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Swiss Magazine Loading Rifles 1869 to 1958, 2nd edition, revised Paperback – October 20, 2010

4.5 out of 5 stars 39 customer reviews

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Editorial Reviews

About the Author

Joe Poyer has written and published over 400 magazine articles and 35 books on antique and modern firearms and the modern military with twelve novels included in that number. He has written thirteen books in the North Cape Publications series on collectible firearms.
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Product Details

  • Paperback: 235 pages
  • Publisher: North Cape Publications, Inc. (October 20, 2010)
  • Language: English
  • ISBN-10: 1882391322
  • ISBN-13: 978-1882391325
  • Product Dimensions: 8.4 x 5.5 x 0.8 inches
  • Shipping Weight: 14.4 ounces (View shipping rates and policies)
  • Average Customer Review: 4.5 out of 5 stars  See all reviews (39 customer reviews)
  • Amazon Best Sellers Rank: #530,427 in Books (See Top 100 in Books)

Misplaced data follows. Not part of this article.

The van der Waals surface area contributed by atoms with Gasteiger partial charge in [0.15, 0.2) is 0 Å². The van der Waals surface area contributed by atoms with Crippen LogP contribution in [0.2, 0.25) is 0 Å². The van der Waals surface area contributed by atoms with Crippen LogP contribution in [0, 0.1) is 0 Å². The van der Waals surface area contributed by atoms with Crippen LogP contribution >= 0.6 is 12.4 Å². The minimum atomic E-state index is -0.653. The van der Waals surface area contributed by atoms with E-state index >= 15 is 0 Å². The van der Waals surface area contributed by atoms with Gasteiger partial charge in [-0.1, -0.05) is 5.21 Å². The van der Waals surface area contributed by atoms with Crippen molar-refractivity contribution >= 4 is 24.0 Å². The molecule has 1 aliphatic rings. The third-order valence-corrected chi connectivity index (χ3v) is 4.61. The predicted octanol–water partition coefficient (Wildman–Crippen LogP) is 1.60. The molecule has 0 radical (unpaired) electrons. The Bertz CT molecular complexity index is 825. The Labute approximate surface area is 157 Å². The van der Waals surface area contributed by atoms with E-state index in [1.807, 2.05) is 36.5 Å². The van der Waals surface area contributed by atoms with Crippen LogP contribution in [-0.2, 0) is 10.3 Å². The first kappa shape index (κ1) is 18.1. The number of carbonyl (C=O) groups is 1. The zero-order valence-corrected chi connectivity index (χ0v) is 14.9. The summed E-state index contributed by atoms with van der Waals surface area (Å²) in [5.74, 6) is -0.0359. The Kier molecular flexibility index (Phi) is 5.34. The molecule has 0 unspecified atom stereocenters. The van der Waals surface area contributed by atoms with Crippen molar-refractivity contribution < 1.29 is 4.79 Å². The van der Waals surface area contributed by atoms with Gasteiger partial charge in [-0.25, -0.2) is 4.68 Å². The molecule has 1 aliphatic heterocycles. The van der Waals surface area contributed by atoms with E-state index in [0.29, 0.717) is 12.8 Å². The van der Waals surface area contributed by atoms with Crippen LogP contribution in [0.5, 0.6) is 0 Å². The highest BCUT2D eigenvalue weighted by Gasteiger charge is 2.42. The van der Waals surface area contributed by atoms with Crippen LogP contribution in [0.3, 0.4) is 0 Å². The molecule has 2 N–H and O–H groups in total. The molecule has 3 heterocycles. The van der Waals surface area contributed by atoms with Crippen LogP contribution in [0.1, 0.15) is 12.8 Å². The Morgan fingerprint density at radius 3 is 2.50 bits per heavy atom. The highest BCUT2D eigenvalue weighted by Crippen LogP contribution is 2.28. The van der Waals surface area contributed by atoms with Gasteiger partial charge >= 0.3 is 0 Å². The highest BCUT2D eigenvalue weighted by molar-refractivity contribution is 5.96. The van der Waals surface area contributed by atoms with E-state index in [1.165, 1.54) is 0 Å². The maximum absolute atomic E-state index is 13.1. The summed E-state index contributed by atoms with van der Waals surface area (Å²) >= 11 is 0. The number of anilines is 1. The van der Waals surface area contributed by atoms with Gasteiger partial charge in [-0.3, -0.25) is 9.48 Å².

Customer Reviews

Top Customer Reviews

By J. Mangrum on March 8, 2004
Format: Paperback
If you have looked for any printed material on your K-31 you have found that the landscape is pretty barren. That was until North Cape Publications rolled out the detailed collectors' guide by Joe Poyer called For Collector's Only: Swiss Magazine Loading Rifles, 1869 to 1958. I have looked for other available books (printed in English) on the same subject and have not found any to date.
Following the established "For Collector's Only" format and systematic approach of presenting information on collecting firearms, Joe's new book includes history of the development as well as a detailed, part-by-part analysis of the famous rifles and carbines. The book covers Friedich Vetterli's design of one of the very the first military bolt action repeaters and the original designs of Rudolf Schmidt's (Eduard Rubin actually designed the cartridge) straight-pull action rifles and carbines.
Presents extensive information for detail cartouche and marking identification so you will be able to answer the "when and where your rifle or carbine was made" questions you may have.